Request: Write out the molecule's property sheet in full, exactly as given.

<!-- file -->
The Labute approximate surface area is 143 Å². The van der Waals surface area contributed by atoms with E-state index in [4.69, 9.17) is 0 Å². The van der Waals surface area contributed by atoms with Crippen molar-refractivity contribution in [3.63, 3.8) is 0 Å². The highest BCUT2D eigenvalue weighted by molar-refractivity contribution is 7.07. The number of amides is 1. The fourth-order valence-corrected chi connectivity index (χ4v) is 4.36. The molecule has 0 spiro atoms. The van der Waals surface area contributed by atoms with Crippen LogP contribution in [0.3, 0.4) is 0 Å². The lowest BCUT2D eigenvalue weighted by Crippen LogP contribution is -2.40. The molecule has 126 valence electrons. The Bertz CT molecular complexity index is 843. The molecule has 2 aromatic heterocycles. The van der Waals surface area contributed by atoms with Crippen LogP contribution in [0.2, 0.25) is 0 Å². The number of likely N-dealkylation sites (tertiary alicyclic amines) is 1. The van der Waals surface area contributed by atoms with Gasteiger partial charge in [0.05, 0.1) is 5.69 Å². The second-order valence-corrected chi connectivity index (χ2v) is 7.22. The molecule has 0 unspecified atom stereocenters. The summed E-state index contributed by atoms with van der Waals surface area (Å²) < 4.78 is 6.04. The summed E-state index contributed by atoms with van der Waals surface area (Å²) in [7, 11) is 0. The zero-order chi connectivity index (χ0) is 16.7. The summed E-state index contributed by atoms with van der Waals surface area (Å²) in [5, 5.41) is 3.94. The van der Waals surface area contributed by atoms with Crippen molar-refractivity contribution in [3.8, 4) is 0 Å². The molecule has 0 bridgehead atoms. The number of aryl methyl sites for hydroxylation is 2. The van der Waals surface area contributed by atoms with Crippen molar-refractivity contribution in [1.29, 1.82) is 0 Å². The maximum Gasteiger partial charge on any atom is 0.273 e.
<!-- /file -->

The Labute approximate surface area is 143 Å². The van der Waals surface area contributed by atoms with E-state index in [4.69, 9.17) is 0 Å². The van der Waals surface area contributed by atoms with Crippen molar-refractivity contribution in [3.63, 3.8) is 0 Å². The highest BCUT2D eigenvalue weighted by molar-refractivity contribution is 7.07. The number of amides is 1. The fourth-order valence-corrected chi connectivity index (χ4v) is 4.36. The molecule has 0 spiro atoms. The van der Waals surface area contributed by atoms with Crippen LogP contribution in [0.3, 0.4) is 0 Å². The lowest BCUT2D eigenvalue weighted by Crippen LogP contribution is -2.40. The molecule has 126 valence electrons. The Bertz CT molecular complexity index is 843. The molecule has 2 aromatic heterocycles. The van der Waals surface area contributed by atoms with Crippen LogP contribution in [0.2, 0.25) is 0 Å². The number of likely N-dealkylation sites (tertiary alicyclic amines) is 1. The van der Waals surface area contributed by atoms with Gasteiger partial charge in [0.05, 0.1) is 5.69 Å². The second-order valence-corrected chi connectivity index (χ2v) is 7.22. The molecule has 0 unspecified atom stereocenters. The summed E-state index contributed by atoms with van der Waals surface area (Å²) < 4.78 is 6.04. The summed E-state index contributed by atoms with van der Waals surface area (Å²) in [7, 11) is 0. The zero-order chi connectivity index (χ0) is 16.7. The summed E-state index contributed by atoms with van der Waals surface area (Å²) in [5, 5.41) is 3.94. The van der Waals surface area contributed by atoms with Crippen molar-refractivity contribution in [3.8, 4) is 0 Å². The molecule has 0 bridgehead atoms. The number of aryl methyl sites for hydroxylation is 2. The van der Waals surface area contributed by atoms with Crippen molar-refractivity contribution in [1.29, 1.82) is 0 Å². The maximum Gasteiger partial charge on any atom is 0.273 e.